I understand that you are a teacher, or an 'interested party' of a teacher, or someone that has been caught up in the frenzy of executive pay bashing, and I accept that. I also accept the notion that no matter what anyone says, you'll continue to beat the 'unfair' drum. While you're really beating a dead horse (the hire has been made), your concerns for the underpaid teacher, done anonymously (anonymity carries less weight in these debates), are seemingly well placed.

What I do not accept is anything less than the best for Westbrook's children. If the Westbrook district can rise and become the top school district in Maine through the direction of Reza Namin, families that select their home based on the quality of the school district will want to move here.

Property values will increase, local business will see an influx of new business (as well as new businesses), and without raising taxes, the city and the school district will have more money to spend. How that money is spent is up for debate, but as long as it is spent in the best interest of the children, I am content with their decisions.

This hire, and let me be clear on this, is in the best interest of Westbrook's children.

I have looked at Namin's qualifications (just Google his name) and his body of work is nothing short of impressive. He was not offered a raise; the Westbrook salary was increased to match his salary in Massachusetts, even though he's moving from an 800 student to a 2,000 student district. Westbrook hired Namin at a bargain, and we are extremely lucky to have him.

This is a 'big picture' hire, and an important one for Westbrook. I expect that nothing I've said here will convince you that the additional $30k/year is worth it, though I do expect that any reasonable and objective reader understands the benefit Namin can bring the city.

And, if the district doesn't improve, I'll be among the first to call for his termination.

Anonymous said...

$30,000 is the salary of one teacher. $30,000 could be a $5,000 pay raise for 6 teachers. $30,000 was the people stan sawyer laid off from the substitute teacher pool. So don't try to justify a wasteful hiring for the school. What he will end up doing is forcing the teachers to do more with less, while taking home a huge paycheck, and getting applauded for it. This is about people losing their jobs in the private sector, teachers being abused by the system, and Westbrook continuing to spend money it is slowly running out of.

Christian Mullins said...

My anonymous friend, this has evolved from a thoughtful point/counterpoint to an emotionally charged discussion, which does nothing to further the topic. It's clear that because we take a different philosophical viewpoint on this discussion we will be unable to find any common ground.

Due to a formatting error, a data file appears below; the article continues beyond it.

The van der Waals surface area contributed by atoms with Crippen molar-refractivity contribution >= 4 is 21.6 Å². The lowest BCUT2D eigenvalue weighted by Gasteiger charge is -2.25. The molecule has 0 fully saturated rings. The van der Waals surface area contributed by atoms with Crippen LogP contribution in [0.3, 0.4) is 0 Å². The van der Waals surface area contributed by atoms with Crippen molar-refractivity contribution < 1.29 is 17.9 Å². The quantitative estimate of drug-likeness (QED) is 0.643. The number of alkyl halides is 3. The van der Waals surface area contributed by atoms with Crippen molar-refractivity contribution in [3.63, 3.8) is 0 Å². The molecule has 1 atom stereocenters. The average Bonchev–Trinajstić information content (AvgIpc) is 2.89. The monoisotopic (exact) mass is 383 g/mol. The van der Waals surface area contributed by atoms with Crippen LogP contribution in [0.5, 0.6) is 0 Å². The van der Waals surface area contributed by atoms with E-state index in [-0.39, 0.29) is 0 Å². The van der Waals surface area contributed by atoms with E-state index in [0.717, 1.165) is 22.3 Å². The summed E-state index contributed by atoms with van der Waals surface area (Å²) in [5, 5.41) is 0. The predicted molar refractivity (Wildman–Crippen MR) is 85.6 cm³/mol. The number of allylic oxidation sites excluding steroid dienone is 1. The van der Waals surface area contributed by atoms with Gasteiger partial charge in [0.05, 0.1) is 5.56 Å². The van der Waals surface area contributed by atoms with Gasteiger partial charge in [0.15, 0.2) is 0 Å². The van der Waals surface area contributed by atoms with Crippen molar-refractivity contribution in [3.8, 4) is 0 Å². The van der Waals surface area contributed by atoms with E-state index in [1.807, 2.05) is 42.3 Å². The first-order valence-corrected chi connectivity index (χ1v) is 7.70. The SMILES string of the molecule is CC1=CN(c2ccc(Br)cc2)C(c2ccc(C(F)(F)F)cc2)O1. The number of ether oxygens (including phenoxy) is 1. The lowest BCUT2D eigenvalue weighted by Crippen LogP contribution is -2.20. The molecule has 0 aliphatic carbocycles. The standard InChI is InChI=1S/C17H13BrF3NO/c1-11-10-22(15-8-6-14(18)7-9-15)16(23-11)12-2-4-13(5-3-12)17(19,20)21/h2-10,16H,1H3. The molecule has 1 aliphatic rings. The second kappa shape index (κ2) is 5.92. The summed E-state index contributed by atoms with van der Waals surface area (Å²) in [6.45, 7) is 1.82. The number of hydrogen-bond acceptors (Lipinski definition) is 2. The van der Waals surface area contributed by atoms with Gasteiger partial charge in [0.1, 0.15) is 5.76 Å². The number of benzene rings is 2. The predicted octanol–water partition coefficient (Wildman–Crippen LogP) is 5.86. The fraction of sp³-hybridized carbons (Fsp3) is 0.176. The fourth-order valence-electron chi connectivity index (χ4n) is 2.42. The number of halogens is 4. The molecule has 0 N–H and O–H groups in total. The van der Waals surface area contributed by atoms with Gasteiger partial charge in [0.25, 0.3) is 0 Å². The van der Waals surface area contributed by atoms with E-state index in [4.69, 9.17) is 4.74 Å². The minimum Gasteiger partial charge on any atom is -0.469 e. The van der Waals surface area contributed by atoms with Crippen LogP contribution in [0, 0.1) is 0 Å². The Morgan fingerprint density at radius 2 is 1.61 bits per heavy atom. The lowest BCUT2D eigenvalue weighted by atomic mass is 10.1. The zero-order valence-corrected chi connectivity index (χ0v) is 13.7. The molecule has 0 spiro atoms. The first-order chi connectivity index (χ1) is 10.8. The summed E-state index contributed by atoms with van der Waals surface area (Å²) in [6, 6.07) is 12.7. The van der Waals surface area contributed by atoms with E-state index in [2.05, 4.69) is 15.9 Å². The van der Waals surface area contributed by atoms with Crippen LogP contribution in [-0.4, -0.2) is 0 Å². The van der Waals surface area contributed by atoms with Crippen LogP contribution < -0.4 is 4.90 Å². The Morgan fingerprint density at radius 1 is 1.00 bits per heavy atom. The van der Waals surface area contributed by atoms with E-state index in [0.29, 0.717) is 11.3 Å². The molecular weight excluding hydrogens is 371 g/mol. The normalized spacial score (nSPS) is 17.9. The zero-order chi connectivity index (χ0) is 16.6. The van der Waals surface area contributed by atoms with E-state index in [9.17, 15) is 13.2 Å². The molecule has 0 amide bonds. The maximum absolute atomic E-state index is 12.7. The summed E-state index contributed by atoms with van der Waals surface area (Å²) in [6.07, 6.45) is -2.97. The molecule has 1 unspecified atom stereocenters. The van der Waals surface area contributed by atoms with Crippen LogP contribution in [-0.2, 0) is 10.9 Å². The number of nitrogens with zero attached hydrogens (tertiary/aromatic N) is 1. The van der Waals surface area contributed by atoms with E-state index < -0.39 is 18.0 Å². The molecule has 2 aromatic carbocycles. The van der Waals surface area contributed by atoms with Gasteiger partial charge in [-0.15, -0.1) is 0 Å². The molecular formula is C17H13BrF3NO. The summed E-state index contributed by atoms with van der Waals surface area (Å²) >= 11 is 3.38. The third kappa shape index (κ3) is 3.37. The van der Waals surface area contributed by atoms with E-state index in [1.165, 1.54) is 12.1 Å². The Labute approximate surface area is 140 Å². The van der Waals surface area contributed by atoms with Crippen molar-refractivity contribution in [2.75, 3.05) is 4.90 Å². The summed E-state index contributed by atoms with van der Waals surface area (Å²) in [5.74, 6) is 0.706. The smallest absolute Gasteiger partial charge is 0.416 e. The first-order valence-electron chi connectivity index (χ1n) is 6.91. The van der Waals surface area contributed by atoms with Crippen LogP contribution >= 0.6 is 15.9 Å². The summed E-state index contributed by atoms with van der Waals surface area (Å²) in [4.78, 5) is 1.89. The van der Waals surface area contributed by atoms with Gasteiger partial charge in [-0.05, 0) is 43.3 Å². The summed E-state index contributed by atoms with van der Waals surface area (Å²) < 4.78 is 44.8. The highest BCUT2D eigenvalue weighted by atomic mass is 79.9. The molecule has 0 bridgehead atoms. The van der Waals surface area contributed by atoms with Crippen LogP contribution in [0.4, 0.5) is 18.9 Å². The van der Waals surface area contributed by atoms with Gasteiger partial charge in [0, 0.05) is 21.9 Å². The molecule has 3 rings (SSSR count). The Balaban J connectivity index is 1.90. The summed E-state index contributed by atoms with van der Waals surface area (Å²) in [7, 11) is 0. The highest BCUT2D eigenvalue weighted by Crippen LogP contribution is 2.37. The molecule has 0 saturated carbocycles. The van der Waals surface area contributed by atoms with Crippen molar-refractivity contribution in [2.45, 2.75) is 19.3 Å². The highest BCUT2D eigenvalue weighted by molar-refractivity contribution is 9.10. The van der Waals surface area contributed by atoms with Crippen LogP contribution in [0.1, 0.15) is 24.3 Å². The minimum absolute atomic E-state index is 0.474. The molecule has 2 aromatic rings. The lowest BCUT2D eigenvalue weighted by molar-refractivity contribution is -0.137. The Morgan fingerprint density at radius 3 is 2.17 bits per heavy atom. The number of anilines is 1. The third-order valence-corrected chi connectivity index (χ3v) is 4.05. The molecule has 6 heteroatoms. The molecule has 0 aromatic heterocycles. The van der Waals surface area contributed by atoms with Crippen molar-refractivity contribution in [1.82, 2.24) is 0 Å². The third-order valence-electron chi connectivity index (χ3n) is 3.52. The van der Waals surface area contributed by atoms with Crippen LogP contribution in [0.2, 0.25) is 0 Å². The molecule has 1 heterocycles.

I have made my point, and you have made yours. I think this is a beneficial long term hire for the district's children and community; you think he is an overpriced hire and that the money is best spent on teacher salaries.

I am going to agree to disagree with you and leave it at that.

Lynn M said...

Chris M- I thought your comments were well thought out. If he is worth the money I agree with you and if he's not as you said he can be terminated but it is worth a try, people underestimate the importance of good leadership. Westbrook School system and entire school system in the United States needs to be overhauled. I'm glad Obama is making it a top priority if we are going to stay competitive in the global economy then we need to invest in our education.

I have a sophomore at Westbrook High and she is an honor roll student but is bored to death. She has some outstanding teachers whom she enjoys very much and other teachers that are negative and/or uninspiring. We need to make education more dynamic for the students and better suit their individual learning styles i.e. Visual, Auditory or Kinesthetic.

Anonymous said...

Again, the teachers are the ones fostering the learning environment, not the superintendent. He does nothing except push paper. If you want more for your student, get a better Principal.

Ryan Mongeau said...

I had the unique opprotunity to take expanded learning courses from Dr. Namin through the virtual highschool program. He was very supportive and helpful and was quick to answer any question I had. Dr. Namin has many great qualities including his extreme intelligence and sincerity. I do not believe there is any other man that could do what this man can, he is truly a unique individual. Westbrook is extremely lucky to have him!